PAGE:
[Frontiers in Bioscience S1, 205-215, June 1, 2009]

The leukemogenic activity of TaxHTLV-1 during human alphabeta T cell development

Melanie Wencker1,2,3, Louis Gazzolo1,2,3, Madeleine Duc Dodon1,2,3

1Virologie Humaine, INSERM -U758, 69364 Lyon Cedex 07, France, 2Ecole Normale Superieure de Lyon, 69364 Lyon Cedex 07, France, 3IFR 128 BioSciences Lyon-Gerland, 69364 Lyon Cedex 07, France

TABLE OF CONTENTS

1. Abstract
2. Introduction
3. Tumorigenesis and the leukemogenic process
4. ATL, a leukemogenic process associated with HTLV-1 infection
5. Tax, a regulatory protein with pleiotropic effects
6. The early alphabeta T-cell development: a pre-TCR-dependent process
7. Leukemogenic events arise around the beta-selection checkpoint
8. Disruption of alphabeta T-cell development by Tax: a pre-leukemogenic event?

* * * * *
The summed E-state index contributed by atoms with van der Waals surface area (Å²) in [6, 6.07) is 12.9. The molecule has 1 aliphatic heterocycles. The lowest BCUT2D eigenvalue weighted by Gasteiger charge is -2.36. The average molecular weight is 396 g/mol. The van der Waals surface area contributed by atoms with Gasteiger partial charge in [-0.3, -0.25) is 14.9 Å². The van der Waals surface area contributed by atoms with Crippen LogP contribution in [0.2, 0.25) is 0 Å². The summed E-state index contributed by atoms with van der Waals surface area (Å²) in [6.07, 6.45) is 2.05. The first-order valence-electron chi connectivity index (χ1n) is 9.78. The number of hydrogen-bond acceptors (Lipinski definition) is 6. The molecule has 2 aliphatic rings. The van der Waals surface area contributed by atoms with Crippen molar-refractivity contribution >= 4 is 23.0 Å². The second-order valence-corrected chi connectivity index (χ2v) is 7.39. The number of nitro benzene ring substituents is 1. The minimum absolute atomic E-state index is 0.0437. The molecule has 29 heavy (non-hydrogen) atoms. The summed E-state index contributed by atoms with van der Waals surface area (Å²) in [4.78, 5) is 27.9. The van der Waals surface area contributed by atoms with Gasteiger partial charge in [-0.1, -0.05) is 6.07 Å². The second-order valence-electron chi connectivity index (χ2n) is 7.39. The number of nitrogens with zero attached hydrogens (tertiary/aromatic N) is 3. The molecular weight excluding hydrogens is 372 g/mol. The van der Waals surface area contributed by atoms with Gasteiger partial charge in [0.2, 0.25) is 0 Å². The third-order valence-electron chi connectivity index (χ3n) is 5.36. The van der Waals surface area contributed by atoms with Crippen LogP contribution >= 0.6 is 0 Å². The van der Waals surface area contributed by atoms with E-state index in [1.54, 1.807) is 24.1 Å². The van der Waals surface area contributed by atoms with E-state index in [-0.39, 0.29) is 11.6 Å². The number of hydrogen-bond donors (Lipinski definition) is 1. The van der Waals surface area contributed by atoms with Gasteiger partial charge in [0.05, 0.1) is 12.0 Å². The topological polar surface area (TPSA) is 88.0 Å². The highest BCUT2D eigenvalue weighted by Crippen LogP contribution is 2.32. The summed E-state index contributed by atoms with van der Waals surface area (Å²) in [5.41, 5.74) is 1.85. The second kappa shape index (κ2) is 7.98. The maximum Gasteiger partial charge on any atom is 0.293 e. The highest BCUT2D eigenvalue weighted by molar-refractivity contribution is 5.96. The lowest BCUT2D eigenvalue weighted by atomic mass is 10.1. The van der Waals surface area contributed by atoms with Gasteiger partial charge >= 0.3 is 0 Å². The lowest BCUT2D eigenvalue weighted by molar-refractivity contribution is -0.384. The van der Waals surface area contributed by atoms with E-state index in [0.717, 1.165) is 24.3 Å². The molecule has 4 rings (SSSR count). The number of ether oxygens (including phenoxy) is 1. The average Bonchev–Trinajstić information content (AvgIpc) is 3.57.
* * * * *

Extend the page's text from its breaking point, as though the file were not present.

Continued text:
9. Conclusion and Future Directions
10. Acknowledgements
11. References

1. ABSTRACT

The regulatory Tax protein of HTLV-1 (Human T-cell Leukaemia Virus type 1) is critically involved in the initiation of ATL (adult T-cell leukaemia). Indeed, Tax provides infected T-cells with a growth advantage and with the potential to get transformed through the deregulation of cell-cycle progression and the acquisition of genetic alterations. Considering that leukemias are induced by disturbances in hematopoietic cells development, we hypothesize that the expression of Tax in human immature thymocytes is a prerequisite to the emergence of ATL cells. Studies of alphabeta T-cell development in the thymus have shown that beta-selection, an early important checkpoint, is regulated by transcription factors that are decisive in the control of cell proliferation, differentiation and survival. Interestingly, Tax is endowed with the ability to interfere with the activity of these transcription factors. We therefore propose that the HTLV-1 infection of these specific target thymocytes leads to a transcriptional deregulation of early alphabeta T cell development, thus inducing a pre-leukemogenic event that favours the subsequent proliferation of ATL cells.